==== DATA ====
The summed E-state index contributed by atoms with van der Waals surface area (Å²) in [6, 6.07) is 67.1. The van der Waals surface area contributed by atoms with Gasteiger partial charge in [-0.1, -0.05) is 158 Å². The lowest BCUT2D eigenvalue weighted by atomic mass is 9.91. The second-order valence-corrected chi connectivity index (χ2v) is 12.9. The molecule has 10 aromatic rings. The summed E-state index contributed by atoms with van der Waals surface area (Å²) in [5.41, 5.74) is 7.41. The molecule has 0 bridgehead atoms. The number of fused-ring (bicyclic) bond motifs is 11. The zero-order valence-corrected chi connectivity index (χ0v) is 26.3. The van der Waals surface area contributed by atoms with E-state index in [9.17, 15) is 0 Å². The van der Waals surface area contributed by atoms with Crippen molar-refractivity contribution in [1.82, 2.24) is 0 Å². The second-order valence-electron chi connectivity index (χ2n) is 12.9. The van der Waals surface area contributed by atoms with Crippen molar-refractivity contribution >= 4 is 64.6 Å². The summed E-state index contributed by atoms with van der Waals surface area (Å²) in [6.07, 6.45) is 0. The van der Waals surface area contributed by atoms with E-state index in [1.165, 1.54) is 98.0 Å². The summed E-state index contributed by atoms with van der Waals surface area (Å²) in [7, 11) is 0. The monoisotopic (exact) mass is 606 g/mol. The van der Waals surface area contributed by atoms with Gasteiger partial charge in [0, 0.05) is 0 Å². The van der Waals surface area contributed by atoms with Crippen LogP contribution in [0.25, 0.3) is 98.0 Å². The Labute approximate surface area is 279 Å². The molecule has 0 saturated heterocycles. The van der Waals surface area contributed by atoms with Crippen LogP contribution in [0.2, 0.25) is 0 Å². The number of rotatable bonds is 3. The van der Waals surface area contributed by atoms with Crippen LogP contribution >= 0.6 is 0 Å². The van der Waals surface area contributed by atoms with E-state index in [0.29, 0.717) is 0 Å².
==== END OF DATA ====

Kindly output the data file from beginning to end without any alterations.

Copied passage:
The summed E-state index contributed by atoms with van der Waals surface area (Å²) in [6, 6.07) is 67.1. The van der Waals surface area contributed by atoms with Gasteiger partial charge in [-0.1, -0.05) is 158 Å². The lowest BCUT2D eigenvalue weighted by atomic mass is 9.91. The second-order valence-corrected chi connectivity index (χ2v) is 12.9. The molecule has 10 aromatic rings. The summed E-state index contributed by atoms with van der Waals surface area (Å²) in [5.41, 5.74) is 7.41. The molecule has 0 bridgehead atoms. The number of fused-ring (bicyclic) bond motifs is 11. The zero-order valence-corrected chi connectivity index (χ0v) is 26.3. The van der Waals surface area contributed by atoms with E-state index in [9.17, 15) is 0 Å². The van der Waals surface area contributed by atoms with Crippen molar-refractivity contribution in [1.82, 2.24) is 0 Å². The second-order valence-electron chi connectivity index (χ2n) is 12.9. The van der Waals surface area contributed by atoms with Crippen molar-refractivity contribution >= 4 is 64.6 Å². The summed E-state index contributed by atoms with van der Waals surface area (Å²) in [6.07, 6.45) is 0. The van der Waals surface area contributed by atoms with E-state index in [1.165, 1.54) is 98.0 Å². The summed E-state index contributed by atoms with van der Waals surface area (Å²) in [7, 11) is 0. The monoisotopic (exact) mass is 606 g/mol. The van der Waals surface area contributed by atoms with Gasteiger partial charge in [0, 0.05) is 0 Å². The van der Waals surface area contributed by atoms with Crippen LogP contribution in [0.25, 0.3) is 98.0 Å². The Labute approximate surface area is 279 Å². The molecule has 0 saturated heterocycles. The van der Waals surface area contributed by atoms with Crippen LogP contribution in [0.2, 0.25) is 0 Å². The number of rotatable bonds is 3. The van der Waals surface area contributed by atoms with Crippen LogP contribution >= 0.6 is 0 Å². The van der Waals surface area contributed by atoms with E-state index in [0.29, 0.717) is 0 Å².